How convenient! As more and more people begin to question the "truth" behind the Apollo lunar landings (that they may have never happened), NASA loses the evidence. Could it be that the original tapes could easily be tested and found to be fake today?

Does the above paragraph sound crazy? I agree too. However, lunar landing revisionists are claiming the above.

The Wikipedia article on the Apollo Moon Landing Hoax Accusations is currently locked from editing due to repeated disputes. However, the missing tapes are now being introduced as evidence on the associated Wikipedia Talk page. An anonymous contributor wrote, "How convenient. First, the data tapes missing..NOW THE ORIGINAL FOOTAGE! I am proposing to add this to the hoax evidence section." Further weirdness continues, "Well, to stick to the point for a moment, the fact that the tapes are missing is suspicious to those who are not true believers. It would be like invading Iraq and finding that weapons of mass destruction were 'missing' - it's not proof of a conspiracy, but it sure smells like one." And so forth...

I note that the 9/11 and Holocaust revisionists also point to missing evidence as proof of a conspiracy. Unfortunately, as time goes by, primary source material is lost. Historians know this and realize that important events often have misplaced, lost, or accidentally destroyed documentation. The lack of this evidence does not constitute proof that an event never happened or happened differently that has already been proven beyond reasonable debate.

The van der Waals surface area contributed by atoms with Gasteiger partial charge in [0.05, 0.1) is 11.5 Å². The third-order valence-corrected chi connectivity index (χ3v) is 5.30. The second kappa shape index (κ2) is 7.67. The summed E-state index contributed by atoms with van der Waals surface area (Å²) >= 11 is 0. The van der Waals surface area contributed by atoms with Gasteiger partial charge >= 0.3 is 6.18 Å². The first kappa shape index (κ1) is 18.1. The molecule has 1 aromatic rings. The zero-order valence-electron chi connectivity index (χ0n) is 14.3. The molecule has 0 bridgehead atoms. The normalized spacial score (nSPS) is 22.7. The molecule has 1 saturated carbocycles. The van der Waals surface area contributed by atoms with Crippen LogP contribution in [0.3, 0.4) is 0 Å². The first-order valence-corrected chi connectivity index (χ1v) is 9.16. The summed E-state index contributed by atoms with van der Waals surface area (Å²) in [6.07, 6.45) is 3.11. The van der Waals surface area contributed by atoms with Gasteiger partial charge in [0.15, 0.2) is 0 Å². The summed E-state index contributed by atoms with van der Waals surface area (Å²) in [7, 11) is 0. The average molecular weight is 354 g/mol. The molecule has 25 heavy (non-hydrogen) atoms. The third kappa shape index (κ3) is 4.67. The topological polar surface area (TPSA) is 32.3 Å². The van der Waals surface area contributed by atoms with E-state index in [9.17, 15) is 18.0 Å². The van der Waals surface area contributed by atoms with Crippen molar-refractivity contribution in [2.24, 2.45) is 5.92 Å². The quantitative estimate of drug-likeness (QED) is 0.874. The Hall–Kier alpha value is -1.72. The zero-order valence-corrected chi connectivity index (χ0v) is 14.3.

This is all very frustrating. The Apollo Moon landings happened and have been verified to the satisfaction of scientists and historians. So called proofs that the landings were a hoax are all easily refuted and usually show a lack of scientific knowledge from the hoax claimer. But yet even a simple news story like this emboldens the ignorant and gets this nonsense stirred up again.

I guess all history is conspiracy and we do not really know anything. Is there any piece of history that someone could not spin into a conspiracy theory if they put their mind to it?

Sunday, August 13, 2006

8 Important Lessons Learned from '80s Cartoons

8 Important Lessons Learned from '80s Cartoons. Maybe this article is not history related but I think it is. What lessons did the cartoons from the '80s, (The Smurfs, G.I. Joe, He-Man, and The Transformers) teach children? Several cartoons seem to teach lessons which can be applied to history.

Here are a few:

CARTOON: The Smurfs, LESSON: Communism works! The 20th century showed repeatedly that communism is a miserable failure. It does not provide economic security for people and often results in famine due to mismanaged agriculture. Further, human rights such as religious freedom suffer. But hey, communism worked for the Smurfs! I wonder if this show was the genesis of the newest crop of American communists?

CARTOON: G.I. Joe, LESSON: Knowing is half the battle. Or, as the article notes, "Actually, we’re pretty certain that our strategy for the Iraq War was conceived after a two day long G.I. Joe marathon in the Pentagon. They just implicitly trusted that the good guys were going to win, that firing off our guns would make the bad guys run for the caves and that giving everyone cute nicknames was somehow endearing."

CARTOON: Transformers, LESSON: If we’re not careful, robots will kill us all. This is probably good advice for the future. Robots may yet be our doom.

I wonder what the current crop of cartoons are teaching children. As my sons watch TV, how are they being possibly indoctrinated? I note that the Teletubbies live in a totalitarian state...